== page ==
Hysteria (1965)

Throughout the 60’s, Hammer Films produced bucketfuls of suspense thrillers which had nothing to do with Dracula, Frankenstein, or The Mummy. The typical example would be black-and-white, overstuffed with twists, and written by Jimmy Sangster. More often than not, someone would be trying to drive someone else insane, until the victim turns the tables. Their sameness is largely due to Sangster’s love of the Henri-Georges Clouzot classic Les Diaboliques (1955), and if you saw one or two of them, you saw them all. Still, though only a few of these thrillers were truly distinguished (Scream of Fear, aka Taste of Fear, is a personal favorite), all were blessed with the horror studio’s classiness. They were perfect examples of Hammer’s ability to create a quality product on a shoestring budget. Just by glancing at the title, one would assume that Hysteria (1965) could be grouped will all those others: Maniac (1963), Paranoiac (1963), Nightmare (1964), etc. But this particular Sangster-scripted thriller is a little different, and it makes a world of difference in separating it from the pack. Clearly, the influence is less Les Diaboliques than the American film noirs of the 40’s.

X, the unknown: "Chris Smith" (Robert Webber) searches for his identity in a vacant apartment in "Hysteria."

The plot bears a certain resemblance to the great Joseph L. Mankiewicz noir Somewhere in the Night (1946); both use amnesia as the central plot device. Robert Webber (12 Angry Men) plays the man without a past, the victim of an auto accident who now calls himself “Chris Smith.” An American abroad, he stumbles through England trying to find clues to his identity, taking guidance from the doctor who treated him (Anthony Newlands), his attractive nurse (Jennifer Jayne), and an anonymous benefactor who lends him a luxury apartment in London and some spending money. Smith hires a shady private detective (Maurice Denham), and searches out the mysterious woman in a photograph he was carrying with him in the accident, the only clue to his past. The photographer informs him the woman was brutally murdered, but then Smith catches a glimpse of her in the street. His nights in the apartment become restless. He overhears a couple arguing next door, and possibly a killing; when he explores the empty rooms, he finds a running shower and a bloody knife lying on the floor, but nobody in sight. Each night he hears the same voices from the empty apartment, the same heated conversation, and begins to wonder if he’s losing his mind – a possibility raised by the private detective, who abruptly drops the case. Then the woman in the photograph (Lelia Goldoni) shows up at his door, offering to help him.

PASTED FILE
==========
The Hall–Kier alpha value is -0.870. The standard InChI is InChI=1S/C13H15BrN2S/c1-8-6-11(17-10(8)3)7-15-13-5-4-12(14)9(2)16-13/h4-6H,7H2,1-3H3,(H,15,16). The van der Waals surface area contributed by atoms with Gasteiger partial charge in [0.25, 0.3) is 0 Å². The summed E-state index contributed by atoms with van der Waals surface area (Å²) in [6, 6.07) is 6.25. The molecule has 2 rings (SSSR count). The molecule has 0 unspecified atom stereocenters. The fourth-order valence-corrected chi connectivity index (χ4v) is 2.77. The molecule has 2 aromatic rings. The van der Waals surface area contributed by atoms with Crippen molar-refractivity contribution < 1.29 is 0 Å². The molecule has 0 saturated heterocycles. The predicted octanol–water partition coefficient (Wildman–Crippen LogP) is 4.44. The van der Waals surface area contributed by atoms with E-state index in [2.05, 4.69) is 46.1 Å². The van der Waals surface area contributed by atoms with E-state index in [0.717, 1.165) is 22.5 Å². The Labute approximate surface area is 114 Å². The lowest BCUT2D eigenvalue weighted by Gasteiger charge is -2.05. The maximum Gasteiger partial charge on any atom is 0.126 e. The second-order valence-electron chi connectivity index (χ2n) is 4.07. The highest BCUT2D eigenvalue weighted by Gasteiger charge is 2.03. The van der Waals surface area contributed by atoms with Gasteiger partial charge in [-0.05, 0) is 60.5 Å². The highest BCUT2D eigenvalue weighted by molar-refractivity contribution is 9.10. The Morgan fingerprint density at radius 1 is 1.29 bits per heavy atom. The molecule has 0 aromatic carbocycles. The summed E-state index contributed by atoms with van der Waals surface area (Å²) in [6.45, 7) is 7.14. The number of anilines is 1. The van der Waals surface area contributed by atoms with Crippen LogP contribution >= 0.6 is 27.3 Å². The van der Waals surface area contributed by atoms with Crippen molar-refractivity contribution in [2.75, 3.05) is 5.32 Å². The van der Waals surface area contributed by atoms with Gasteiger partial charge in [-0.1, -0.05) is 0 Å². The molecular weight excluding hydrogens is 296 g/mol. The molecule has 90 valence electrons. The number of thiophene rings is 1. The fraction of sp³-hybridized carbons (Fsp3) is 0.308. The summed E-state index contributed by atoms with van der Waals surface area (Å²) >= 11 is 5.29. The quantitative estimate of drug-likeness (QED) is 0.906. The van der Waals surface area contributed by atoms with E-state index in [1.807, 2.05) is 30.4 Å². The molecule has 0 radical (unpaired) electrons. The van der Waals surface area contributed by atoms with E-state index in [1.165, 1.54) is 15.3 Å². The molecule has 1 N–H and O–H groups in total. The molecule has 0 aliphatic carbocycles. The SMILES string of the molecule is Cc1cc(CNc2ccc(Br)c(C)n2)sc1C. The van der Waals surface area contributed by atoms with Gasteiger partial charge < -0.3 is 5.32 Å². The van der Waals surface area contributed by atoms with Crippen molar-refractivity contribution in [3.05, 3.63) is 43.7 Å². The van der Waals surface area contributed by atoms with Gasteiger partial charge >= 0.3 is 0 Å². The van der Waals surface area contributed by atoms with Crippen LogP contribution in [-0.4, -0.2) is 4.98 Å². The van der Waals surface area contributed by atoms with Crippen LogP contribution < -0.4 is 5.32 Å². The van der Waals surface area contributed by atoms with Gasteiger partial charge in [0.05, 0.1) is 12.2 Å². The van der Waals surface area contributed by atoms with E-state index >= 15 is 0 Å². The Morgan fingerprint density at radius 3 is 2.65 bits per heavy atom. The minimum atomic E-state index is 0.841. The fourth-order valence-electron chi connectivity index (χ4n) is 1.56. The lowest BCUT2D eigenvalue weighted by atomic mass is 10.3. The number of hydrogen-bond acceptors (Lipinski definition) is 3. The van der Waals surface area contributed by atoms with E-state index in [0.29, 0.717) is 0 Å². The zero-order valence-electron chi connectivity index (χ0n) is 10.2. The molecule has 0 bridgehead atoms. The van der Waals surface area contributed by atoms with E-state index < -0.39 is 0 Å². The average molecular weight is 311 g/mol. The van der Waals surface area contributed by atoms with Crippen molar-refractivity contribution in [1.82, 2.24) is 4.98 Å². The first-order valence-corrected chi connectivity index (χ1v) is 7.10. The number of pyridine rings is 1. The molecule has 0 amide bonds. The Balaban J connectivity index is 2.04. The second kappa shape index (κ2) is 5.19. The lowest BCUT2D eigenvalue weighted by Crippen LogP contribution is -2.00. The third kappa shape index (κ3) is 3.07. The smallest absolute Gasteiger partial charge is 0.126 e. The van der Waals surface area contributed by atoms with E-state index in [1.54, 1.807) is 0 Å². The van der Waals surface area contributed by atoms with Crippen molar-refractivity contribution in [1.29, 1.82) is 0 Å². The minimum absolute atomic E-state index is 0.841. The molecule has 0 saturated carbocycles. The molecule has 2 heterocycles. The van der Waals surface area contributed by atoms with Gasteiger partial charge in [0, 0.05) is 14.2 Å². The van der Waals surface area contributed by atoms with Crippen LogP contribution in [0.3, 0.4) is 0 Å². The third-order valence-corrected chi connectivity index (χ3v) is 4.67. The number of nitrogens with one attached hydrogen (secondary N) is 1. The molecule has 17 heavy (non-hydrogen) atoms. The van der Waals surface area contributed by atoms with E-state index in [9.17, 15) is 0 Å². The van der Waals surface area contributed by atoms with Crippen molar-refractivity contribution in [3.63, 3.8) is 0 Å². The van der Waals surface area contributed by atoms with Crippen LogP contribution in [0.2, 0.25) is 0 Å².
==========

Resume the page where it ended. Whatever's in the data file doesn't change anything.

Dr. Keller (Anthony Newlands) treats the tortured Smith.

Even this late in the game, when Hammer had established a reputation of its own, it still occasionally looked to American stars to headline its films, helping secure distribution in the States. Thus the casting of Robert Webber – though this is the rare case in which this cynical strategy works in favor of the film. Unlike Brian Donlevy in the first two Quatermass films, or Macdonald Carey in These Are the Damned (1963), Webber is a perfect fit for Hysteria, and enjoyable to watch throughout. Essentially he’s a film noir archetype: the wisecracking, emotionally-guarded lone wolf that Dana Andrews and Humphrey Bogart were so good at playing in the 40’s and 50’s. (There’s a nice moment between Webber and Jayne as they study the glamor photograph: “I may have been married to her,” Webber says, deliberately cuddling in close to Jayne. “Something tells me you’re not the marrying kind,” she carefully responds.) If Chris Smith’s journey took him on a journey through London’s seamy underbelly, we might have a late-noir classic here, but Sangster does, eventually, move back to the more familiar, comfortable territory of red herrings and absurdly elaborate conspiracies that were his trademark contributions to Hammer’s suspense thrillers. Still, sharp dialogue is maintained to the very end, with appealing performances from the supporting cast, particularly Denham’s private detective, who proves to be tougher than he looks. Don Banks provides a jazzy score, and Freddie Francis directs, with his gift for drawing out every ounce of the eerie with eye-popping black-and-white photography. The film is available on DVD from the Warner Archives.

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